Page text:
How do I declare an array in Python?

I can’t find any reference to arrays in the documentation.

Skip to content
# How to declare an array in Python?

# Practical answer

# Theoretical answer

You don’t declare anything in Python. You just use it. I recommend you start out with something like http://diveintopython.net.

Each Answer to this Q is separated by one/two green lines.

```
variable = []
```

Now `variable`

refers to an empty list^{*}.

Of course this is an assignment, not a declaration. There’s no way to say in Python “this variable should never refer to anything other than a list”, since Python is dynamically typed.

^{*}The default built-in Python type is called a *list*, not an array. It is an ordered container of arbitrary length that can hold a heterogenous collection of objects (their types do not matter and can be freely mixed). This should not be confused with the `array`

module, which offers a type closer to the C `array`

type; the contents must be homogenous (all of the same type), but the length is still dynamic.

This is surprisingly complex topic in Python.

Arrays are represented by class `list`

(see reference and do not mix them with generators).

Check out usage examples:

```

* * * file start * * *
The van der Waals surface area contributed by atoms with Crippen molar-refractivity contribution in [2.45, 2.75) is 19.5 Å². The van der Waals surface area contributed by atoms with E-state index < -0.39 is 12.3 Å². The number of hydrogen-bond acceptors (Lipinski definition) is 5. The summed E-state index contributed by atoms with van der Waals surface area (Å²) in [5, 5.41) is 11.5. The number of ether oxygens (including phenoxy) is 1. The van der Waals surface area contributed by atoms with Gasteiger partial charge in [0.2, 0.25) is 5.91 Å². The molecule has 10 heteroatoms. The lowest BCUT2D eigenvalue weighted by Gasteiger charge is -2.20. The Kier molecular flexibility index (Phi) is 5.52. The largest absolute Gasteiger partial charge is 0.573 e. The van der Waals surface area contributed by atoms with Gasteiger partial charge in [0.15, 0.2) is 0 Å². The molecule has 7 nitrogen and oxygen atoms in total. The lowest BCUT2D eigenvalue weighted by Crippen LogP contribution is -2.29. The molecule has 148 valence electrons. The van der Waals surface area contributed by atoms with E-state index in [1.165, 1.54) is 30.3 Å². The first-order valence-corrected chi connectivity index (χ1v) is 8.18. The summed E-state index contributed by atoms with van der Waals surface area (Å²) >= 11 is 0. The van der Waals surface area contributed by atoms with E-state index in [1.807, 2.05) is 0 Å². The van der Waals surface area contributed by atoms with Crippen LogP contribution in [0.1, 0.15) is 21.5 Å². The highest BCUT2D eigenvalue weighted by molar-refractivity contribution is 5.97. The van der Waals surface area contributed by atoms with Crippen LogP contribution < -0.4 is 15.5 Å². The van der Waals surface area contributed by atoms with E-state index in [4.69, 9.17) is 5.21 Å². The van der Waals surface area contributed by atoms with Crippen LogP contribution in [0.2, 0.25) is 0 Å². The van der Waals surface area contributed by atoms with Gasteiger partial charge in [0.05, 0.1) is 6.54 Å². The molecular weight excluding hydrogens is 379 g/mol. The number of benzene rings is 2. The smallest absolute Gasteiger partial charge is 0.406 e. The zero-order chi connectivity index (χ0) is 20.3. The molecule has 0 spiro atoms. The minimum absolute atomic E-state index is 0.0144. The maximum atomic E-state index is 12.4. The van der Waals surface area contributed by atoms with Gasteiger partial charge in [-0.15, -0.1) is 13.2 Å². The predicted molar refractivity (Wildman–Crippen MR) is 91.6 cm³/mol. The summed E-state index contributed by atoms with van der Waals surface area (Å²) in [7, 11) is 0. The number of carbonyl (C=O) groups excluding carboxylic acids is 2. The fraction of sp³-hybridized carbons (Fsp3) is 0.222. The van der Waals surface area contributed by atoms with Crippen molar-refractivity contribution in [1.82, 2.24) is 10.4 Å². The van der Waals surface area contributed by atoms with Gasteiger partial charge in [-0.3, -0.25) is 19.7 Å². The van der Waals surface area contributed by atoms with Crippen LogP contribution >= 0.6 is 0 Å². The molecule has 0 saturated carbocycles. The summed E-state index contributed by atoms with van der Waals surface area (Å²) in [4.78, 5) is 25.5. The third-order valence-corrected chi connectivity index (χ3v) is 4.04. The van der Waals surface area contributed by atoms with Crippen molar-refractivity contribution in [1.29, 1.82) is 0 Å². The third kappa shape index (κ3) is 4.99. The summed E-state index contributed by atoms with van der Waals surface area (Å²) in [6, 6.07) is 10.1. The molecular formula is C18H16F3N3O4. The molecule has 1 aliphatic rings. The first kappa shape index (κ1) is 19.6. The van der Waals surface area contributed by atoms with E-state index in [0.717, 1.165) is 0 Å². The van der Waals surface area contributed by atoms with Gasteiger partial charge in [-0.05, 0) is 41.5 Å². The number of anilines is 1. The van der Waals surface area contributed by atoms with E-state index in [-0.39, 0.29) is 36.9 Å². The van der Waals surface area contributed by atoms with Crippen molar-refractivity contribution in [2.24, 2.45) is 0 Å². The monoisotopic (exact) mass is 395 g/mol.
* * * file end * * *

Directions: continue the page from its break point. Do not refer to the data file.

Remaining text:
# empty array
arr = []
# init with values (can contain mixed types)
arr = [1, "eels"]
# get item by index (can be negative to access end of array)
arr = [1, 2, 3, 4, 5, 6]
arr[0] # 1
arr[-1] # 6
# get length
length = len(arr)
# supports append and insert
arr.append(8)
arr.insert(6, 7)
```

Under the hood Python’s `list`

is a wrapper for a real array which contains references to items. Also, underlying array is created with some extra space.

Consequences of this are:

- random access is really cheap (
`arr[6653]`

is same to`arr[0]`

) `append`

operation is ‘for free’ while some extra space`insert`

operation is expensive

Check this awesome table of operations complexity.

Also, please see this picture, where I’ve tried to show most important differences between array, array of references and linked list:

You don’t actually declare things, but this is how you create an array in Python:

```
from array import array
intarray = array('i')
```

For more info see the array module: http://docs.python.org/library/array.html

Now possible you don’t want an array, but a list, but others have answered that already. 🙂

I think you (meant)want an list with the first 30 cells already filled.

So

```
f = []
for i in range(30):
f.append(0)
```

An example to where this could be used is in Fibonacci sequence.

See problem 2 in Project Euler

This is how:

```
my_array = [1, 'rebecca', 'allard', 15]
```

For calculations, use numpy arrays like this:

```
import numpy as np
a = np.ones((3,2)) # a 2D array with 3 rows, 2 columns, filled with ones
b = np.array([1,2,3]) # a 1D array initialised using a list [1,2,3]
c = np.linspace(2,3,100) # an array with 100 points beteen (and including) 2 and 3
print(a*1.5) # all elements of a times 1.5
print(a.T+b) # b added to the transpose of a
```

these numpy arrays can be saved and loaded from disk (even compressed) and complex calculations with large amounts of elements are C-like fast.

Much used in scientific environments. See here for more.

JohnMachin’s comment should be the real answer.